Cant believe I missed this, but yea your dead on. I know this will sound somewhat ridiculous but I think its very true. When doing solid axle swaps or suspension mods sometimes it actually helps to use a vehicle that was designed with the opposite intentions of the modifications you are making. Ill start with the rear, I know I know, I ramble on over a stupid simple spring over but I get very excited because its easy and it works, very well might I add. You take a vehicle that is spring over stock, now you want to lift it, you throw on these huge tall arched springs that ride stiff and dont have much downtravel because you started with a stock spring that was flat. Now you take an H3 or a spring under vehicle, you have a nice soft suspension with somewhat flat springs and offer a good amount of downtravel when sprung over. While it required some modifying its totally worth it.

Now talk about the front end, same goes with what CJ was talking about with the 3 link, you are starting flat at 5-6in of lift at 8in of lift (too tall IMO) you have a slight angle but compared to a jeep you can get so much lift and near perfect stock like angles. Again its takes work but I think its worth it, why? you dont have to chase down problems...you build it once the way you want, adjust things and then your good. On my brothers JK hes running a 4.5 in lift to reduce the stock control arm angle he has these drop brackets, does it ride better then before? yea, but you lose clearance, so now when he tackles tougher trails he needs to upgrade to long arm to keep that flat angle, and avoid getting hung up. I drooped out his suspension when installing some coil spacers to compensate for the sagging with the winch and bumper and his trackbar is severely limiting his flex. Why? because he added a truss, mismatched the suspension track bar bracket with the truss trackbar brackets and now he needs to adjust things.

In the end, can I help him make all this work? Yea, but its a constant trace back to what needs adjustments now...so what do you get with a vehicle that has a totally different suspension then you want? Well you make it the way you want, adjust and make everything work the way you want from the beginning, you get a vehicle that is unique not the typical heep. Its a good bit of work but for me I see it being worth it. Others go for the typical jeep because they would rather chase down problems with the ease of kits and aftermarket. Theres no right or wrong way but I personally see it as fun and a way to build your own **** from scratch and make it the way you want.
 

4speedfunk

Well-Known Member
Messages
4,156
Location
Tardville
If you look at a bone stock Jeep 4 link...they really are very well though-out, and they work great right off the show-room floor. The problem is...very few of us even notice or care about a stock Jeep suspension. They sit way too low for big tires, so naturally the first thing most of us want to do is lift it...and that's where the problems start. I tried to stay close to the stock Jeep design...no sense to re-invent the wheel. Jeep has millions and millions of these driving around, and my hats off to them for staying true to the SA design, thru many different owners, recessions, and hard times. I copied the hell out of many Jeeps I saw on the internet...if you study it long enough, it becomes clear what works and what doesn't work when building your own.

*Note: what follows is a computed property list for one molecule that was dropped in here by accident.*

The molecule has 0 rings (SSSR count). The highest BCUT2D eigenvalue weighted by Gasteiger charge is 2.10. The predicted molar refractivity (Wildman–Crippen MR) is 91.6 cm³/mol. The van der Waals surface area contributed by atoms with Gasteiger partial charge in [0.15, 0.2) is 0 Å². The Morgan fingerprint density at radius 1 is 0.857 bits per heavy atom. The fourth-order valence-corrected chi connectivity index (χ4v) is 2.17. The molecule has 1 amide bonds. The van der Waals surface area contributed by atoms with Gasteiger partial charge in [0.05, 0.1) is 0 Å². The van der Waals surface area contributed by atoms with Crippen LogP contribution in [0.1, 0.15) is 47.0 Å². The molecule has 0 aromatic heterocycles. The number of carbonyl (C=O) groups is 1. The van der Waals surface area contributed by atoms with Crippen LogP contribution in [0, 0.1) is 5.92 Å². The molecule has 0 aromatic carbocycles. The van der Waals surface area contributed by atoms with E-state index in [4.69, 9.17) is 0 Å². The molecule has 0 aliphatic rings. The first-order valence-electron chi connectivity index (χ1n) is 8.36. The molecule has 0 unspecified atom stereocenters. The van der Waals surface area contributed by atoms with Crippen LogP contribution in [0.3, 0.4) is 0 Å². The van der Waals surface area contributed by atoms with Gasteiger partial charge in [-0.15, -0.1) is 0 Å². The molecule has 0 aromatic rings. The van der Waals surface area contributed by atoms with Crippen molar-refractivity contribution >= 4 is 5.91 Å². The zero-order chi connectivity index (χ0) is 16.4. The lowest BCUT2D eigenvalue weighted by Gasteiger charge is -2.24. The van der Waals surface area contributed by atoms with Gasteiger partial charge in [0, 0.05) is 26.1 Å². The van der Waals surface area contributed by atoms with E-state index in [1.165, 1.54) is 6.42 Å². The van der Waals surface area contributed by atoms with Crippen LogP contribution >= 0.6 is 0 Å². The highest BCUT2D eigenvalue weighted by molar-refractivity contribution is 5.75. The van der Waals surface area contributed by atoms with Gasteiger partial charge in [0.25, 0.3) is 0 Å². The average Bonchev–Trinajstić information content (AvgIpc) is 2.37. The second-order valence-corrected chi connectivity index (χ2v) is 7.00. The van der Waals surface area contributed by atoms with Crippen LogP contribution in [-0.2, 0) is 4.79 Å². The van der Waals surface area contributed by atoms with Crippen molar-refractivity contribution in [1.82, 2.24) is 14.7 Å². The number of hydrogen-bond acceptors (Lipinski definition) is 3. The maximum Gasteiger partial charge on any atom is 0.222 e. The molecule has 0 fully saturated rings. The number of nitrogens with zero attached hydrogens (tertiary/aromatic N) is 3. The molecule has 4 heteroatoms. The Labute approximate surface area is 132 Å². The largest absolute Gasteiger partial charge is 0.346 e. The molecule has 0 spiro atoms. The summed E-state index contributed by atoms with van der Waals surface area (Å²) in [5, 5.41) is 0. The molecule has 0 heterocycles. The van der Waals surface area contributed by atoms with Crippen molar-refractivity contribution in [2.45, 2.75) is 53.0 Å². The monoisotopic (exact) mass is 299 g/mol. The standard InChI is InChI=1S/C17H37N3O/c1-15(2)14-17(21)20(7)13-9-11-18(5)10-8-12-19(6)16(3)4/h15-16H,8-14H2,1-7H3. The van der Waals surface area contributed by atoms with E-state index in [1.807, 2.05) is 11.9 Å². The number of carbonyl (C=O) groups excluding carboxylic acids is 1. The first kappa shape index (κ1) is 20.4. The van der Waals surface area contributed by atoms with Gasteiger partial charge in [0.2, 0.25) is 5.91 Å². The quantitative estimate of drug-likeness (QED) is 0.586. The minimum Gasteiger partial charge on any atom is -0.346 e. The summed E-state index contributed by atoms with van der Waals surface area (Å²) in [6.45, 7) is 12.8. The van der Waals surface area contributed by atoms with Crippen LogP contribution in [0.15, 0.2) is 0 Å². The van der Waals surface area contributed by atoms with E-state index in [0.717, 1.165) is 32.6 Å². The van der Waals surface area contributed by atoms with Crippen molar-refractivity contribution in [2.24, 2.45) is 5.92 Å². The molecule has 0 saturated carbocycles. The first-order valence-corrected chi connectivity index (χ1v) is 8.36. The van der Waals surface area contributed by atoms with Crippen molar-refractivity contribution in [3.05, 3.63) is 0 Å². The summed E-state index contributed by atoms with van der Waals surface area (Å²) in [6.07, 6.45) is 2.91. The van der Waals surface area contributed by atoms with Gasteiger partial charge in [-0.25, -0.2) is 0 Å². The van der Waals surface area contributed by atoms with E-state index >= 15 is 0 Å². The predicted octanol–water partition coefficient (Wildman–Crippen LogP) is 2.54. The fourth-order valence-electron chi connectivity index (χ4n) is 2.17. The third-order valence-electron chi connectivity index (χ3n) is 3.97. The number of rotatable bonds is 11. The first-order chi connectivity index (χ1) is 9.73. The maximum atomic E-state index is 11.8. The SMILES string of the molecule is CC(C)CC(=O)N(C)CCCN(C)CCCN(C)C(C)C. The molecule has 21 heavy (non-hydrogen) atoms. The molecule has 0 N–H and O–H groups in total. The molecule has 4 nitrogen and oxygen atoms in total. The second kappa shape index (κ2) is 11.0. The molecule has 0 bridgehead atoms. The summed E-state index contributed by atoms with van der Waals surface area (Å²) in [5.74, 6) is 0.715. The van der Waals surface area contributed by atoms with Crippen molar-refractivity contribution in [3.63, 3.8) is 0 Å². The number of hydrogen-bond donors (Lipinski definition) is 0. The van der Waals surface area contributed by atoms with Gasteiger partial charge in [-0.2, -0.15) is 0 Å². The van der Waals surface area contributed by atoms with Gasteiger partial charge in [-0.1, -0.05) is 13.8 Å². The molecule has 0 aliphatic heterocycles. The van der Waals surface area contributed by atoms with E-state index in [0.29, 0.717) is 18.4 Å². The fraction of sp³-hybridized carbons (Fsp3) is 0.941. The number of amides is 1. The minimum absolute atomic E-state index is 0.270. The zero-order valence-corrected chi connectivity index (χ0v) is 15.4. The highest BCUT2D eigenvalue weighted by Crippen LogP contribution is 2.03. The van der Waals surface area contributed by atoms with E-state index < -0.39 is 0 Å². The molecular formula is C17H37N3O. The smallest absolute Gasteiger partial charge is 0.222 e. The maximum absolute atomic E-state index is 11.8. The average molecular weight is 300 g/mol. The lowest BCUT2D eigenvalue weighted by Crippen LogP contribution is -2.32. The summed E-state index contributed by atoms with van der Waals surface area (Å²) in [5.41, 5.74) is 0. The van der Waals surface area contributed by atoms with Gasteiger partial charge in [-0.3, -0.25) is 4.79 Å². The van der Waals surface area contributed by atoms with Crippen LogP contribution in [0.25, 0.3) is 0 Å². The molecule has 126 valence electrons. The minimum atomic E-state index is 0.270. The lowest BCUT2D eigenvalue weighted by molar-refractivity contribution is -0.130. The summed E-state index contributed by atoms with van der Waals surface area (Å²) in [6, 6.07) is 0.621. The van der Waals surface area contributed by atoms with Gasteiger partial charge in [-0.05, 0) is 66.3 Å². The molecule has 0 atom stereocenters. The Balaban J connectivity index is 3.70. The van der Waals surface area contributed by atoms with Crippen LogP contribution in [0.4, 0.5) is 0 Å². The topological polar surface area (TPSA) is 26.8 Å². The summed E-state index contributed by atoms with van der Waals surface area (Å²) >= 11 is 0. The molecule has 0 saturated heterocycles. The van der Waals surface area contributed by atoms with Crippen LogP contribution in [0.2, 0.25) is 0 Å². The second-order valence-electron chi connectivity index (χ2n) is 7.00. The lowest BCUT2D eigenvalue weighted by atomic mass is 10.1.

The H3 has HUGE wheelwells compared to everything else out there...so that is one hurdle you don't have to deal with (like an XJ or ZJ). Also there are very few choices on where to locate the link mounts. In fact...the only place to attach links to the frame is where I put them, (it made the decision very easy!). The angles and lengths end up being very similar to a stock Jeep rig....I'de call it a "mid-arm", longer than a stock Jeep but not a true "long-arm". It has the same height and clearance as a 6"-lifted Jeep...but the suspension angles of a stock one.

Recon is running similar lengths & angles, although his track-bar and steering are quite different. He's running coil-overs too, so its definitely a high-end rig compared to mine. But, we share the same (nearly identical) link arrangement, and I've seen his rig flexed all over the place...way beyond what I built mine for. This geometry works. I'm currently building a complete H3 3-link on the work bench, and I'll post-up some pics and dimensions when I get it all assembled.
 

Brien W

Member
Messages
8
Location
Fayetteville NC
want to purchase a kit

So you want a solid axle in your H3? Grab a GM Dana 44...grab on of these kits...and start cutting!

These hubs come with ABS rings pre-installed and caliper brackets that allow you to bolt your H3 brakes to the Dana 44 of your choice. The brackets accept stock ABS sensors, and the 12mm studs even allow you to keep your stock rotors and lug-nuts. Don't do a hack-job! Don't settle for 70s-era brakes! Keep your ABS, TCS, and Stabilitrac functioning. I have several sets available in large and small bearing versions. For use with GM/Jeep spindles. $400 (including $50 core for 6-lug hubs).

attachment.php
Please send me the info to purchase a kit. I'm gearing up to do a swap after destroying my weak front diff.
Thanks